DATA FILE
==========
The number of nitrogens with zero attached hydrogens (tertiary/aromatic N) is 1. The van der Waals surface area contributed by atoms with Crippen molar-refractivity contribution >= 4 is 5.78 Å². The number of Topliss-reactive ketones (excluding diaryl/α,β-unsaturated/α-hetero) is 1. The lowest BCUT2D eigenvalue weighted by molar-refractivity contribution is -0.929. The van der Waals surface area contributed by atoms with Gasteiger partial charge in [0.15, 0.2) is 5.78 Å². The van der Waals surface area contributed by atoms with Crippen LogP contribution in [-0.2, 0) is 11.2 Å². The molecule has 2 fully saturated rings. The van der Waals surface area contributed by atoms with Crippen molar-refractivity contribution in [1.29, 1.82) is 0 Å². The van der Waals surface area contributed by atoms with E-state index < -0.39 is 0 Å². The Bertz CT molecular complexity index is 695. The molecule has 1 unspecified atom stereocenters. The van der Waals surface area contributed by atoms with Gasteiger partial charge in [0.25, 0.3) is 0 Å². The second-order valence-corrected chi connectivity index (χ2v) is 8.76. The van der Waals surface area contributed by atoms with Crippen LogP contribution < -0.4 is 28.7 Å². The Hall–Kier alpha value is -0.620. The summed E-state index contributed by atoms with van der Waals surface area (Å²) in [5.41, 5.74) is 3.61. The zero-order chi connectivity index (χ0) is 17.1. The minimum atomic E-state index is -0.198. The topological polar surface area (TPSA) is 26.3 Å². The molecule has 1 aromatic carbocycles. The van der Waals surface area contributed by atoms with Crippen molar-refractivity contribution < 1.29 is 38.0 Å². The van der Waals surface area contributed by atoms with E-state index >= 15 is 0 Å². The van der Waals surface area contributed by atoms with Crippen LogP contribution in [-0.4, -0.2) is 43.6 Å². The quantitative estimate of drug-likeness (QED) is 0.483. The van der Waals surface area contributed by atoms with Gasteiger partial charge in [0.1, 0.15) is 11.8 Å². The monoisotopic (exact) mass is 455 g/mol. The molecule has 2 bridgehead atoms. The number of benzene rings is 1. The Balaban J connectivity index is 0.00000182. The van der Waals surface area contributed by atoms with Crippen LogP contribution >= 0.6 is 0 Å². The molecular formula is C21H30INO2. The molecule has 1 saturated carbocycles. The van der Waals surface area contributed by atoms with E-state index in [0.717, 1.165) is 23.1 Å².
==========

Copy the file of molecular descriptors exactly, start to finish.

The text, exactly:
The number of nitrogens with zero attached hydrogens (tertiary/aromatic N) is 1. The van der Waals surface area contributed by atoms with Crippen molar-refractivity contribution >= 4 is 5.78 Å². The number of Topliss-reactive ketones (excluding diaryl/α,β-unsaturated/α-hetero) is 1. The lowest BCUT2D eigenvalue weighted by molar-refractivity contribution is -0.929. The van der Waals surface area contributed by atoms with Gasteiger partial charge in [0.15, 0.2) is 5.78 Å². The van der Waals surface area contributed by atoms with Crippen LogP contribution in [-0.2, 0) is 11.2 Å². The molecule has 2 fully saturated rings. The van der Waals surface area contributed by atoms with Crippen molar-refractivity contribution in [1.29, 1.82) is 0 Å². The van der Waals surface area contributed by atoms with E-state index < -0.39 is 0 Å². The Bertz CT molecular complexity index is 695. The molecule has 1 unspecified atom stereocenters. The van der Waals surface area contributed by atoms with Gasteiger partial charge in [0.25, 0.3) is 0 Å². The second-order valence-corrected chi connectivity index (χ2v) is 8.76. The van der Waals surface area contributed by atoms with Crippen LogP contribution < -0.4 is 28.7 Å². The Hall–Kier alpha value is -0.620. The summed E-state index contributed by atoms with van der Waals surface area (Å²) in [5.41, 5.74) is 3.61. The zero-order chi connectivity index (χ0) is 17.1. The minimum atomic E-state index is -0.198. The topological polar surface area (TPSA) is 26.3 Å². The molecule has 1 aromatic carbocycles. The van der Waals surface area contributed by atoms with Crippen molar-refractivity contribution < 1.29 is 38.0 Å². The van der Waals surface area contributed by atoms with E-state index >= 15 is 0 Å². The van der Waals surface area contributed by atoms with Crippen LogP contribution in [-0.4, -0.2) is 43.6 Å². The quantitative estimate of drug-likeness (QED) is 0.483. The van der Waals surface area contributed by atoms with Gasteiger partial charge in [0.1, 0.15) is 11.8 Å². The monoisotopic (exact) mass is 455 g/mol. The molecule has 2 bridgehead atoms. The number of benzene rings is 1. The Balaban J connectivity index is 0.00000182. The van der Waals surface area contributed by atoms with Crippen LogP contribution >= 0.6 is 0 Å². The molecular formula is C21H30INO2. The molecule has 1 saturated carbocycles. The van der Waals surface area contributed by atoms with E-state index in [0.717, 1.165) is 23.1 Å².